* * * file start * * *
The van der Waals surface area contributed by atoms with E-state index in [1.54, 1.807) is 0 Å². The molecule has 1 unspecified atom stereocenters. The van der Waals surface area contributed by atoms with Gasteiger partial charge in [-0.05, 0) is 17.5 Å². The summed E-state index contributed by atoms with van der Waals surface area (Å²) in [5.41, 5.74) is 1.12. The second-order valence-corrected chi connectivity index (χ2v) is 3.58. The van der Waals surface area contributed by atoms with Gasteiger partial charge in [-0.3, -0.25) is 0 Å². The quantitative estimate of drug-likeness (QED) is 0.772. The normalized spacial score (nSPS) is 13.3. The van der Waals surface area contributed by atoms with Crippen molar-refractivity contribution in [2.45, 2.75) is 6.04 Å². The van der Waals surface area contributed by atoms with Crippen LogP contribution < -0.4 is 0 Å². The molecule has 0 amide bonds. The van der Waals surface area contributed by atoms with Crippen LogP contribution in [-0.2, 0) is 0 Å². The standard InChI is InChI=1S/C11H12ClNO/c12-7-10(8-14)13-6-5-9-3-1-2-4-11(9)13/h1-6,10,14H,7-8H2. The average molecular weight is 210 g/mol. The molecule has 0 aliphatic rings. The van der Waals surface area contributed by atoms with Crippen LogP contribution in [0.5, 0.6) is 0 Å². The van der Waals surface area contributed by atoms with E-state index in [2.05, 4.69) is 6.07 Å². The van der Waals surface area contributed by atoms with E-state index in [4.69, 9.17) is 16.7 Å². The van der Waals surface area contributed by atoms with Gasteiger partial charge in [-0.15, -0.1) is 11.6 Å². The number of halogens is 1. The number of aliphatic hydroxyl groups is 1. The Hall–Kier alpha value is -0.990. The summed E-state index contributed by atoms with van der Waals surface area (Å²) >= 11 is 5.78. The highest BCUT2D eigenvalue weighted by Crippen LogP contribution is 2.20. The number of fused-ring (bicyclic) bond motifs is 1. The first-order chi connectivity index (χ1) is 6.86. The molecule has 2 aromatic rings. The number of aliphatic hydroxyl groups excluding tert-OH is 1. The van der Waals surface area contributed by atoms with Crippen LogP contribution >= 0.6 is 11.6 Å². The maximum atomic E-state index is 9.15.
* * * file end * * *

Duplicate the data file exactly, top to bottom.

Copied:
The van der Waals surface area contributed by atoms with E-state index in [1.54, 1.807) is 0 Å². The molecule has 1 unspecified atom stereocenters. The van der Waals surface area contributed by atoms with Gasteiger partial charge in [-0.05, 0) is 17.5 Å². The summed E-state index contributed by atoms with van der Waals surface area (Å²) in [5.41, 5.74) is 1.12. The second-order valence-corrected chi connectivity index (χ2v) is 3.58. The van der Waals surface area contributed by atoms with Gasteiger partial charge in [-0.3, -0.25) is 0 Å². The quantitative estimate of drug-likeness (QED) is 0.772. The normalized spacial score (nSPS) is 13.3. The van der Waals surface area contributed by atoms with Crippen molar-refractivity contribution in [2.45, 2.75) is 6.04 Å². The van der Waals surface area contributed by atoms with Crippen LogP contribution < -0.4 is 0 Å². The molecule has 0 amide bonds. The van der Waals surface area contributed by atoms with Crippen LogP contribution in [-0.2, 0) is 0 Å². The standard InChI is InChI=1S/C11H12ClNO/c12-7-10(8-14)13-6-5-9-3-1-2-4-11(9)13/h1-6,10,14H,7-8H2. The average molecular weight is 210 g/mol. The molecule has 0 aliphatic rings. The van der Waals surface area contributed by atoms with Crippen LogP contribution in [0.5, 0.6) is 0 Å². The van der Waals surface area contributed by atoms with E-state index in [2.05, 4.69) is 6.07 Å². The van der Waals surface area contributed by atoms with E-state index in [4.69, 9.17) is 16.7 Å². The van der Waals surface area contributed by atoms with Gasteiger partial charge in [-0.15, -0.1) is 11.6 Å². The number of halogens is 1. The number of aliphatic hydroxyl groups is 1. The Hall–Kier alpha value is -0.990. The summed E-state index contributed by atoms with van der Waals surface area (Å²) >= 11 is 5.78. The highest BCUT2D eigenvalue weighted by Crippen LogP contribution is 2.20. The number of fused-ring (bicyclic) bond motifs is 1. The first-order chi connectivity index (χ1) is 6.86. The molecule has 2 aromatic rings. The number of aliphatic hydroxyl groups excluding tert-OH is 1. The van der Waals surface area contributed by atoms with Crippen LogP contribution >= 0.6 is 11.6 Å². The maximum atomic E-state index is 9.15.